Written by Elise Tigges, Communications Contributor.
Katie Couchie is a graduate of George Brown Dance’s Dance Performance Preparation program and Dance Performance program. She graduated at the beginning of the COVID pandemic but that hasn’t stopped her from diving into her career. After taking some time to find her footing following graduation, she has continued training with Peggy Baker Dance Projects and Proarte Danza, and recently worked with Red Sky Performance and was involved in a new film for Luminato Festival.
Read more below about Katie’s career since graduating!
The last time we chatted with you, you were getting set to graduate from P105 in Spring 2020. You shared that your goals were to pursue a career in dance. What has it been like to begin your career?
Starting my career has been very interesting, to say the least! Right before the pandemic started and my graduation, I was debating whether to do another year of school somewhere or start my career. But as you know, both of my options became impossible once we went into lockdown! I spent the first year of pandemic back home in Nipissing First Nation with my family. I mostly took the year off except for taking one ballet class a week at my home studio, BTS Corp in North Bay. Although I was really bummed that my first year out of college wasn’t what I dreamed it to be, I was still able to do things to help me out once dance jobs became available. I got some dance photos done by a local photographer, Morningstar Derosier, and commissioned my old modern teacher from GBD, Anisa Tejpar, to choreograph a solo for me. So, although starting my career was a very slow start, I feel like I was also very lucky to have given the chance to take my time getting all my audition material ready.
It’s been a wild couple of years with the pandemic. How have you kept up your training and stayed inspired during this time?
Fortunately, I was able to continue some training when I went back home at my home studio, BTS Corp on North Bay. I also tried my best to do online classes whenever my work schedule corresponded with dance classes. Classes with The Fifth were my favourite! I also did Kenny Pearl’s summer intensive virtually in July 2019 which gave me the great opportunity to work with Hanna Kiel more and develop my self-choreography skills a bit.
Staying inspired was hard, sometimes it felt like I was never going to return to a stage again and sometimes it still feels that way. At some points I felt like my only option was to walk away from dance and go back to school for a different career — something that could survive in a virtual world. But my parents are always the ones that reassure me to keep pushing. I am very lucky to have parents that support my dreams and career in the arts.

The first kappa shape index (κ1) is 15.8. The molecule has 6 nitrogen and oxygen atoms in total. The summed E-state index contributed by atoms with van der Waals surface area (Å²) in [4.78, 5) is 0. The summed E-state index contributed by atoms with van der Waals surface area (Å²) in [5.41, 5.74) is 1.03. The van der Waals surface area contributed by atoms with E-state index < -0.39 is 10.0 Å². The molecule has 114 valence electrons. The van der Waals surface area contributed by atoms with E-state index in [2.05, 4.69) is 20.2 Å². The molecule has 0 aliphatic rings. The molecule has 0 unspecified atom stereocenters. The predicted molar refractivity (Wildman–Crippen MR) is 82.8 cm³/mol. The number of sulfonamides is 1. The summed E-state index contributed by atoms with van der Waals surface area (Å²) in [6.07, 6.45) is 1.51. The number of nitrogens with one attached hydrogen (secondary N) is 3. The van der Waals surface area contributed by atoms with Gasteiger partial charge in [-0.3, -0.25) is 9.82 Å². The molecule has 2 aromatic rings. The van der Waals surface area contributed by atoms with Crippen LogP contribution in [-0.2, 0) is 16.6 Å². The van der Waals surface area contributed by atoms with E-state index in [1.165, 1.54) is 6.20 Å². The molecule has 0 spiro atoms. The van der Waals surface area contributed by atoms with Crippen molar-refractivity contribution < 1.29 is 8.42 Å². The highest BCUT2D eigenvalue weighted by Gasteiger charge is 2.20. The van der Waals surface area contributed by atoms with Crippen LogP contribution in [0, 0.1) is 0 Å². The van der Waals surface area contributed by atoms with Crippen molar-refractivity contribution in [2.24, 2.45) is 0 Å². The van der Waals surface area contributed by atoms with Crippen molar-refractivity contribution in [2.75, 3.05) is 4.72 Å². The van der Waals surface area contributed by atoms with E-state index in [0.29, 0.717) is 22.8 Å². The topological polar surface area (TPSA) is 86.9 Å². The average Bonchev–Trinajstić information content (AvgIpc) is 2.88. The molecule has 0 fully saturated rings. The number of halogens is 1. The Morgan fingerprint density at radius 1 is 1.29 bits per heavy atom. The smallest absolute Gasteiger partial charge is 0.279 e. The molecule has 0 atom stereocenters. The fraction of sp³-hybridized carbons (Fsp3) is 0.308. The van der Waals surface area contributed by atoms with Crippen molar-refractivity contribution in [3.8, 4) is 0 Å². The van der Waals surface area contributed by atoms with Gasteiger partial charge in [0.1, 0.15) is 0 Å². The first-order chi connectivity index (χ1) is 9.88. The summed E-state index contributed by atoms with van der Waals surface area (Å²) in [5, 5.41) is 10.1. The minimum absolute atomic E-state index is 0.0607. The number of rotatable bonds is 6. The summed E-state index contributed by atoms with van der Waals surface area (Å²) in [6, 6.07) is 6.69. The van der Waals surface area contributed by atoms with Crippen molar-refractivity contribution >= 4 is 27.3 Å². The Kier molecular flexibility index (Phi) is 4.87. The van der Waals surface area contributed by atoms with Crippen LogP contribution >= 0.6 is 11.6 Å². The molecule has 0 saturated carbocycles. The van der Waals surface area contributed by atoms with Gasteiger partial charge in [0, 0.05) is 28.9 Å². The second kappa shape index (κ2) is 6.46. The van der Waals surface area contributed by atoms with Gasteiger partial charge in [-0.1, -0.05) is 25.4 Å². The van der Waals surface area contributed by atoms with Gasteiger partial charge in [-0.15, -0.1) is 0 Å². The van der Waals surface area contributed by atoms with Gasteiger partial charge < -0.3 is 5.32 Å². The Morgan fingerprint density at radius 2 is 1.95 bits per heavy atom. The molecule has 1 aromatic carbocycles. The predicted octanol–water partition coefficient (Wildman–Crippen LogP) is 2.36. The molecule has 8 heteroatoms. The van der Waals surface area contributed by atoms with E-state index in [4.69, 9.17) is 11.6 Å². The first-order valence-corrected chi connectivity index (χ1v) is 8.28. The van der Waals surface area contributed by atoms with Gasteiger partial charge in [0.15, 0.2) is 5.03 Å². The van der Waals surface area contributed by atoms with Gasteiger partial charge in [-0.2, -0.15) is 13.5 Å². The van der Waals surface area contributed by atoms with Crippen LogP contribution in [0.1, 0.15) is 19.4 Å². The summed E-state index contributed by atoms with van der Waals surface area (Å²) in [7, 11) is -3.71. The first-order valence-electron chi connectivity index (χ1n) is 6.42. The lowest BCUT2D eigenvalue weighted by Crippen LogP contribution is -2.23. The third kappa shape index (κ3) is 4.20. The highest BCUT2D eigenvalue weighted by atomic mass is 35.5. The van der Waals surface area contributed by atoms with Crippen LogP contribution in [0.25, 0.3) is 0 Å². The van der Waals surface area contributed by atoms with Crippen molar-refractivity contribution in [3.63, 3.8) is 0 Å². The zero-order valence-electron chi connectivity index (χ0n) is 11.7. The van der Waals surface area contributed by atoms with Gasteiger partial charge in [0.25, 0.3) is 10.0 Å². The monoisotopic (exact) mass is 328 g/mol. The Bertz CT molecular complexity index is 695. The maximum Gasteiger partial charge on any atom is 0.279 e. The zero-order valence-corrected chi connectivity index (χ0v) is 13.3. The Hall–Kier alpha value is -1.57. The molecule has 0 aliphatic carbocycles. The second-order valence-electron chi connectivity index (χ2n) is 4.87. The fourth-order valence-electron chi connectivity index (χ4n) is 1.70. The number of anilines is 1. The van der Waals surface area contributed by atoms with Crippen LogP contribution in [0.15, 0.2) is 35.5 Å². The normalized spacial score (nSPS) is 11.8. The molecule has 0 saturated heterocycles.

You have been back on stage performing recently. Can you share a little about those experiences and what it was like to return to the stage?
I have been very fortunate to work on some virtual projects and live projects! My first experience was in Peggy Baker’s RBC Emerging Artist ACTION LAB Program. This was a virtual program due to COVID, but we spent two weeks together on zoom creating solos on ourselves. I then got the amazing opportunity to be a part of Theatre Oculus’ 2021 Fringe Show, “Venus and Adonis”. I also did an Emerging Choreographers Program with The Banff Centre for the Arts led by Christopher House and a small video of Kaha:wi Dance Theatre!
Most of my summer though was spent training with Proarte Danza in their summer intensive which gave me the opportunity to perform on a stage for a live audience for the first time in 19 months! It was surreal and it honestly didn’t even feel real until after each show was done. It was kind of this weird “oh I just performed live again…that’s weird”.
In the fall I got to work with Red Sky Performance on a few projects like performing at the Beijing Olympic athlete kit launch and also be a part of the New Monuments film that came out on CBC Gem in October 2021 as a part of the Luminato Festival.
Most recently though I just came back from a trip to Calgary to film a project that’s coming out in February so I can’t say much about that! But this project is one of the most rewarding processes I’ve gotten to be a part of!
Now that you have been out of school for a couple of years, how do you feel that George Brown Dance prepared you to work professionally?
I look back on my time at GBD very fondly. I was able to meet some really amazing artists in the dance community through my time in school. I think that’s one of the best things about GBD, you really get to network and learn how to network. I also am very thankful for all my teachers and for the opportunity to still train intensely in classical ballet even though I desired a career in contemporary dance. GBD allowed me to really dig into different styles of dance. Once I graduated, I knew exactly what I wanted to do but was also grateful for the training in other styles.
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